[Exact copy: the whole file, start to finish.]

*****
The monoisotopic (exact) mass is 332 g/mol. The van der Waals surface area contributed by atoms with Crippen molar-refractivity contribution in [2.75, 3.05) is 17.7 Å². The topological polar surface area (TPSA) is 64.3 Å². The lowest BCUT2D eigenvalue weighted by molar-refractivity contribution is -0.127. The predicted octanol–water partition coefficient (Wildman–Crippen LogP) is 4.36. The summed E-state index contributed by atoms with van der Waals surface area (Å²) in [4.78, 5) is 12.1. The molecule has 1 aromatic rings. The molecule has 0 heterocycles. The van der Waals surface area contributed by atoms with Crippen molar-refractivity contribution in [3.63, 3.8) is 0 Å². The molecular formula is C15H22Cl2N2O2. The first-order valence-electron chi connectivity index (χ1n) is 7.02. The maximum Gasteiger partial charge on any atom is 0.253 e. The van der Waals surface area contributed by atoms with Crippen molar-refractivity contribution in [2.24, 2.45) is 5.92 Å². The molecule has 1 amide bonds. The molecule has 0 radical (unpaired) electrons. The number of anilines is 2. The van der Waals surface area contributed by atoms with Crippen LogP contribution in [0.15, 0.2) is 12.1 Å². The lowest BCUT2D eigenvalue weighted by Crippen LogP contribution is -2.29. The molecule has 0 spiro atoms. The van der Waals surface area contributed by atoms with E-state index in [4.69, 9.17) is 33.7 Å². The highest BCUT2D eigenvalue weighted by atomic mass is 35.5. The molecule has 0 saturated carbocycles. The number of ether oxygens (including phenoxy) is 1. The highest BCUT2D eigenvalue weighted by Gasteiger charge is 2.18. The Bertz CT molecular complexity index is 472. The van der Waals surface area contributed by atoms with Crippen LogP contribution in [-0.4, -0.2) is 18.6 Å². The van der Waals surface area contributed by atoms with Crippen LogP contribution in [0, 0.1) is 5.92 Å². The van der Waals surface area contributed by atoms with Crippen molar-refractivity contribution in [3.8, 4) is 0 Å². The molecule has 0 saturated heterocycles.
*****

The monoisotopic (exact) mass is 332 g/mol. The van der Waals surface area contributed by atoms with Crippen molar-refractivity contribution in [2.75, 3.05) is 17.7 Å². The topological polar surface area (TPSA) is 64.3 Å². The lowest BCUT2D eigenvalue weighted by molar-refractivity contribution is -0.127. The predicted octanol–water partition coefficient (Wildman–Crippen LogP) is 4.36. The summed E-state index contributed by atoms with van der Waals surface area (Å²) in [4.78, 5) is 12.1. The molecule has 1 aromatic rings. The molecule has 0 heterocycles. The van der Waals surface area contributed by atoms with Crippen molar-refractivity contribution in [3.63, 3.8) is 0 Å². The molecular formula is C15H22Cl2N2O2. The first-order valence-electron chi connectivity index (χ1n) is 7.02. The maximum Gasteiger partial charge on any atom is 0.253 e. The van der Waals surface area contributed by atoms with Crippen molar-refractivity contribution in [2.24, 2.45) is 5.92 Å². The molecule has 1 amide bonds. The molecule has 0 radical (unpaired) electrons. The number of anilines is 2. The van der Waals surface area contributed by atoms with Crippen LogP contribution in [0.15, 0.2) is 12.1 Å². The lowest BCUT2D eigenvalue weighted by Crippen LogP contribution is -2.29. The molecule has 0 spiro atoms. The van der Waals surface area contributed by atoms with E-state index in [4.69, 9.17) is 33.7 Å². The highest BCUT2D eigenvalue weighted by atomic mass is 35.5. The molecule has 0 saturated carbocycles. The number of ether oxygens (including phenoxy) is 1. The highest BCUT2D eigenvalue weighted by Gasteiger charge is 2.18. The Bertz CT molecular complexity index is 472. The van der Waals surface area contributed by atoms with Crippen LogP contribution in [-0.4, -0.2) is 18.6 Å². The van der Waals surface area contributed by atoms with Crippen LogP contribution in [0, 0.1) is 5.92 Å². The van der Waals surface area contributed by atoms with Crippen molar-refractivity contribution in [3.8, 4) is 0 Å². The molecule has 0 saturated heterocycles.